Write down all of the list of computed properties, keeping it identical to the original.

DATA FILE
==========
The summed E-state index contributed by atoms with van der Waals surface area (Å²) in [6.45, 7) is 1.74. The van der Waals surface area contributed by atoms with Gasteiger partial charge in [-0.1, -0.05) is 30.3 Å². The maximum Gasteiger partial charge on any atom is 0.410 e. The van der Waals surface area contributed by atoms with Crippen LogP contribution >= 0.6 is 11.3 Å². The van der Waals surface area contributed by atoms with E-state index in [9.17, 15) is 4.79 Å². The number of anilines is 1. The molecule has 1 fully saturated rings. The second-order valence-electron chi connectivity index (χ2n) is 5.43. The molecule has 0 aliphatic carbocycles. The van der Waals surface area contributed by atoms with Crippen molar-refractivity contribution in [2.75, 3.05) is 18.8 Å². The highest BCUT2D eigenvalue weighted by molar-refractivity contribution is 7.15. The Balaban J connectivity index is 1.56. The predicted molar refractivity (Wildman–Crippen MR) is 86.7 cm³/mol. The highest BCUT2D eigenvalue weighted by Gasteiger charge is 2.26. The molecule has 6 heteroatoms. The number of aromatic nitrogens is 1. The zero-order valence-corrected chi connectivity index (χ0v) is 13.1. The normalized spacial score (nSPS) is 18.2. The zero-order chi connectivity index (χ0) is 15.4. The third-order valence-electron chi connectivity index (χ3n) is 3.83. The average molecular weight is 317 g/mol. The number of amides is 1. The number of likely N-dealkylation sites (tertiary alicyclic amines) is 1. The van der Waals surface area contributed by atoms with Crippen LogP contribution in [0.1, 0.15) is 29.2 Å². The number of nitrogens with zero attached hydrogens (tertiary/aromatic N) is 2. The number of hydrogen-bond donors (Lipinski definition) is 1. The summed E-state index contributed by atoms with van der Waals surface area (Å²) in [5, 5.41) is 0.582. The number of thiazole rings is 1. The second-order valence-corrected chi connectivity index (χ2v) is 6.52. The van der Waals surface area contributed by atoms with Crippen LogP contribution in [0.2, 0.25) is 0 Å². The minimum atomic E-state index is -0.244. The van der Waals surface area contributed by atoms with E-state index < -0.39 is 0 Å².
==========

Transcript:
The summed E-state index contributed by atoms with van der Waals surface area (Å²) in [6.45, 7) is 1.74. The van der Waals surface area contributed by atoms with Gasteiger partial charge in [-0.1, -0.05) is 30.3 Å². The maximum Gasteiger partial charge on any atom is 0.410 e. The van der Waals surface area contributed by atoms with Crippen LogP contribution >= 0.6 is 11.3 Å². The van der Waals surface area contributed by atoms with E-state index in [9.17, 15) is 4.79 Å². The number of anilines is 1. The molecule has 1 fully saturated rings. The second-order valence-electron chi connectivity index (χ2n) is 5.43. The molecule has 0 aliphatic carbocycles. The van der Waals surface area contributed by atoms with Crippen molar-refractivity contribution in [2.75, 3.05) is 18.8 Å². The highest BCUT2D eigenvalue weighted by molar-refractivity contribution is 7.15. The Balaban J connectivity index is 1.56. The predicted molar refractivity (Wildman–Crippen MR) is 86.7 cm³/mol. The highest BCUT2D eigenvalue weighted by Gasteiger charge is 2.26. The molecule has 6 heteroatoms. The number of aromatic nitrogens is 1. The zero-order valence-corrected chi connectivity index (χ0v) is 13.1. The normalized spacial score (nSPS) is 18.2. The zero-order chi connectivity index (χ0) is 15.4. The third-order valence-electron chi connectivity index (χ3n) is 3.83. The average molecular weight is 317 g/mol. The number of amides is 1. The number of likely N-dealkylation sites (tertiary alicyclic amines) is 1. The van der Waals surface area contributed by atoms with Crippen LogP contribution in [0.1, 0.15) is 29.2 Å². The number of nitrogens with zero attached hydrogens (tertiary/aromatic N) is 2. The number of hydrogen-bond donors (Lipinski definition) is 1. The summed E-state index contributed by atoms with van der Waals surface area (Å²) in [5, 5.41) is 0.582. The number of thiazole rings is 1. The second-order valence-corrected chi connectivity index (χ2v) is 6.52. The van der Waals surface area contributed by atoms with Crippen LogP contribution in [0.2, 0.25) is 0 Å². The minimum atomic E-state index is -0.244. The van der Waals surface area contributed by atoms with E-state index < -0.39 is 0 Å².